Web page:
The biggest story on Super Tuesday might not be whether former Vice President Joe Biden; Sen. Bernie Sanders, I-Vt.; or Elizabeth Warren, D-Mass., pick up the most delegates, but rather if polling stations or election-related entities have to fend off any hinky cybersecurity activity, tech problems or disinformation campaigns.
Recent contentions that Russia has continued its efforts to meddle in U.S. elections and upend democratic processes, and after a voting app fail threw the Democratic Iowa caucus into disarray, concerns that the 2020 elections could be fouled up have arisen.
“In a climate where most voters share concerns about cyber interference with the election process, any flaw in the voting process can have a significant impact,” said Casey Ellis, CTO and founder of Bugcrowd. “As we saw following the Iowa caucuses – with technology playing a larger role in the voting process – any issue can have an outsized impact on voter confidence.”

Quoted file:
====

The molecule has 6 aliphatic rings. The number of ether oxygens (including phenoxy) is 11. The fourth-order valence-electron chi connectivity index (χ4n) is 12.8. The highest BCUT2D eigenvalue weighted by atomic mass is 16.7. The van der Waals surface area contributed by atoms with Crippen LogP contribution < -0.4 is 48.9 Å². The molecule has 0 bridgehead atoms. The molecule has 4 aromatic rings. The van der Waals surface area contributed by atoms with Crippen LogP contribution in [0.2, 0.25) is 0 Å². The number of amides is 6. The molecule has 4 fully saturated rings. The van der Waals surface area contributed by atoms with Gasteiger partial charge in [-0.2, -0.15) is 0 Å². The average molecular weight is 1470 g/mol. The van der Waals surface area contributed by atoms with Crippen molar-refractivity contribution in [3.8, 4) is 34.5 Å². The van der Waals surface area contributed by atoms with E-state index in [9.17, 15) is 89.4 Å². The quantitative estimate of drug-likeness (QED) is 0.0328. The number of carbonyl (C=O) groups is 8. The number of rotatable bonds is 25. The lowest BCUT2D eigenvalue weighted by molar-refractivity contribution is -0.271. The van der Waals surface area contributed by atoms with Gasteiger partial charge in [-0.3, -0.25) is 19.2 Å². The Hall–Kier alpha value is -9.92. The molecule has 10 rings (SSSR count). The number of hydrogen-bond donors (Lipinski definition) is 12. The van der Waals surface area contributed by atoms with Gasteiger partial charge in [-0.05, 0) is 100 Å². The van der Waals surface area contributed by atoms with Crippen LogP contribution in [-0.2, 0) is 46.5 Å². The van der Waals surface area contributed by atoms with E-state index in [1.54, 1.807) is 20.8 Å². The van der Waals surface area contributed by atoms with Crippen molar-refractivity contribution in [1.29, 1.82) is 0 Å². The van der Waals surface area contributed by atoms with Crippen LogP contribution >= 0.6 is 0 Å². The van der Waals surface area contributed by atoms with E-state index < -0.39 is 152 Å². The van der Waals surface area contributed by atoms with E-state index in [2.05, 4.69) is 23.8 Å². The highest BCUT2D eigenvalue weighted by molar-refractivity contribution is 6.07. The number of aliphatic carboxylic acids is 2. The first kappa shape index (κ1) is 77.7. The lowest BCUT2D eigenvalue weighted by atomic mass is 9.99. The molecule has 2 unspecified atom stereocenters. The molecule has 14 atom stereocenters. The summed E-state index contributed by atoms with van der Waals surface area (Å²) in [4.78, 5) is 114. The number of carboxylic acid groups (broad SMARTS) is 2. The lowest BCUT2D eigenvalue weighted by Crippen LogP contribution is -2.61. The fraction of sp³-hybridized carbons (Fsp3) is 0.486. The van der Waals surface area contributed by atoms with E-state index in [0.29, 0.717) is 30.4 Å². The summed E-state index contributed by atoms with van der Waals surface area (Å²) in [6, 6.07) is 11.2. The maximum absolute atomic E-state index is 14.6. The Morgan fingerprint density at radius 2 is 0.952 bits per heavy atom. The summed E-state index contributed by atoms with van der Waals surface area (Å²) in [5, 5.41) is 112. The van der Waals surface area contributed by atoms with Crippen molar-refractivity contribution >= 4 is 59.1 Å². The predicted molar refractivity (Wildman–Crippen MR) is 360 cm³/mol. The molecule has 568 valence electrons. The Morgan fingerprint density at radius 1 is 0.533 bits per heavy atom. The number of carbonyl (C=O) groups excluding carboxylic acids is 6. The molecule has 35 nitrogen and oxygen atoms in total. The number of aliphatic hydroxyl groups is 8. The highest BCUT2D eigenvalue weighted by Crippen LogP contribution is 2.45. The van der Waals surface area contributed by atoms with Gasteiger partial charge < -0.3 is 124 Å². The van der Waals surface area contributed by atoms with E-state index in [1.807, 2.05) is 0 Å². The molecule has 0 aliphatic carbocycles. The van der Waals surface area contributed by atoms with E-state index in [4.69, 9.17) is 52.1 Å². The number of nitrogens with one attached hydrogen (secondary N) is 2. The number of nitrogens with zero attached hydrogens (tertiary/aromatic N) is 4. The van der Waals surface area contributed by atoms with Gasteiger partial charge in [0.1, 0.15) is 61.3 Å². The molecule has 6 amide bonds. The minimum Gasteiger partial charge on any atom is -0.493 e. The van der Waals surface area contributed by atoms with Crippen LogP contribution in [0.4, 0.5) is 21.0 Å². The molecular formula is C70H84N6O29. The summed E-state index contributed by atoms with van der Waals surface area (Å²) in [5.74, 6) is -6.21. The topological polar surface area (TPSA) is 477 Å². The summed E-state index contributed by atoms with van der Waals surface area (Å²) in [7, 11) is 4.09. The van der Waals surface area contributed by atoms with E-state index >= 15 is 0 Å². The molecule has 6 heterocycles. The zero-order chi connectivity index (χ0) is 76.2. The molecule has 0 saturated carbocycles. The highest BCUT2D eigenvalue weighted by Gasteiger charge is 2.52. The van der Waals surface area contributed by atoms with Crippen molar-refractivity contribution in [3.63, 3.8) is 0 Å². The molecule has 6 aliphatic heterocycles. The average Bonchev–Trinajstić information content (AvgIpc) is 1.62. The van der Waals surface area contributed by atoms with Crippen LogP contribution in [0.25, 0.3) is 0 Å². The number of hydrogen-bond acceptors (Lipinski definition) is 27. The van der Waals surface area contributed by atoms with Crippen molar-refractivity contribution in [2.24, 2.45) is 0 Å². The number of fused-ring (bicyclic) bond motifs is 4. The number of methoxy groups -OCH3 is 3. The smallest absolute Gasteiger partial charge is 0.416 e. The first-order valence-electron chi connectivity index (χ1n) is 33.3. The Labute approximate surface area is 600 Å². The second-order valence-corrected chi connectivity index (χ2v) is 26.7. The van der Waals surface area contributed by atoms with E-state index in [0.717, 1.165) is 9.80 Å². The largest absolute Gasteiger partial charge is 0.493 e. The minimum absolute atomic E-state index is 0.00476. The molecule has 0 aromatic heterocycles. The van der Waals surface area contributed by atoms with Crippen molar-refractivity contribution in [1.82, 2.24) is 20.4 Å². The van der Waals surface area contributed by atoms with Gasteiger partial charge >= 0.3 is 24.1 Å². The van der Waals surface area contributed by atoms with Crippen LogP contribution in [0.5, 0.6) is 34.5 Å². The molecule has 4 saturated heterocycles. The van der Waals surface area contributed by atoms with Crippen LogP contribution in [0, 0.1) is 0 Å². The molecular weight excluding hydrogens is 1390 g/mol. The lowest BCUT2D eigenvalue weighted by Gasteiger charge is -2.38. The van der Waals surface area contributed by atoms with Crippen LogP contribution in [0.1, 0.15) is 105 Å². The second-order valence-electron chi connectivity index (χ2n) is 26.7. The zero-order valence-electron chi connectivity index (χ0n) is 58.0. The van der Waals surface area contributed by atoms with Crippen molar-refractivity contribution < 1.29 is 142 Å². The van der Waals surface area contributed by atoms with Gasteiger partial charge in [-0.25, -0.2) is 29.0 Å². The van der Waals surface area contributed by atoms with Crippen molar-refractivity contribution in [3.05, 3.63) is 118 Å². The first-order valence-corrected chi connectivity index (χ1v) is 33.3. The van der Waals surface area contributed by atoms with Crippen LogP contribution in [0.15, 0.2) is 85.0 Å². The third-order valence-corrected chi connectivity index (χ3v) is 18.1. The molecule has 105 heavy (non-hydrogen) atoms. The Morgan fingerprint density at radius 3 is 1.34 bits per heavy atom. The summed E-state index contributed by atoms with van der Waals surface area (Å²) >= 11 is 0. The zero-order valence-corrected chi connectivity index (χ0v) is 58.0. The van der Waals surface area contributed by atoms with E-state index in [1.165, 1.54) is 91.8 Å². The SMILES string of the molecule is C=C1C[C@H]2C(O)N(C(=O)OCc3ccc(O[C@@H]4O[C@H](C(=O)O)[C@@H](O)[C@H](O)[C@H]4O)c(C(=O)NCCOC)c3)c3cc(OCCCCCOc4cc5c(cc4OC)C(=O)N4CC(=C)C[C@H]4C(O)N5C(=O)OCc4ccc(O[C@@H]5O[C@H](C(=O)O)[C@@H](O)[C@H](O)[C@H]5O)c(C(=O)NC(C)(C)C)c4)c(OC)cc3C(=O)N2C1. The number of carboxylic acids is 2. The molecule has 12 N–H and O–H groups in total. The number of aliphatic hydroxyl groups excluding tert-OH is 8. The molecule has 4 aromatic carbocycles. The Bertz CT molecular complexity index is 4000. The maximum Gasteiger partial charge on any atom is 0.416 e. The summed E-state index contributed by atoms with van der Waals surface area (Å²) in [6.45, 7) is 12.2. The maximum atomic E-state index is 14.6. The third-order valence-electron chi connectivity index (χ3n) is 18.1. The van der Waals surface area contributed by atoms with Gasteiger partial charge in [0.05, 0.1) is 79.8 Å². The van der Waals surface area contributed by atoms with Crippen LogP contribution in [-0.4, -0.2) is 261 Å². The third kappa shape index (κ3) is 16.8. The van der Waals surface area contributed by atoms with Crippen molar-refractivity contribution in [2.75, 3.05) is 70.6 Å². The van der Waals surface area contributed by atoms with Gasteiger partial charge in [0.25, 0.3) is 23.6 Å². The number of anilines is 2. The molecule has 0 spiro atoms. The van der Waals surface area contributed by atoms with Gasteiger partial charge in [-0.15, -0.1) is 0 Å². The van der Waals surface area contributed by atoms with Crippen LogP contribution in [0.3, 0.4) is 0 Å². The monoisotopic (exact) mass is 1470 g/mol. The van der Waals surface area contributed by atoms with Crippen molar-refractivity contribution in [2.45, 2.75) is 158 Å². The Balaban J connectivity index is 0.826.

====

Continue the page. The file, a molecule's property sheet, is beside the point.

Please register to continue.
Already registered? Log in.
Once you register, you'll receive:
The context and insight you need to stay abreast of the most important developments in cybersecurity. CISO and practitioner perspectives; strategy and tactics; solutions and innovation; policy and regulation.
Unlimited access to nearly 20 years of SC Media industry analysis and news-you-can-use.
SC Media’s essential morning briefing for cybersecurity professionals.
One-click access to our extensive program of virtual events, with convenient calendar reminders and ability to earn CISSP credits.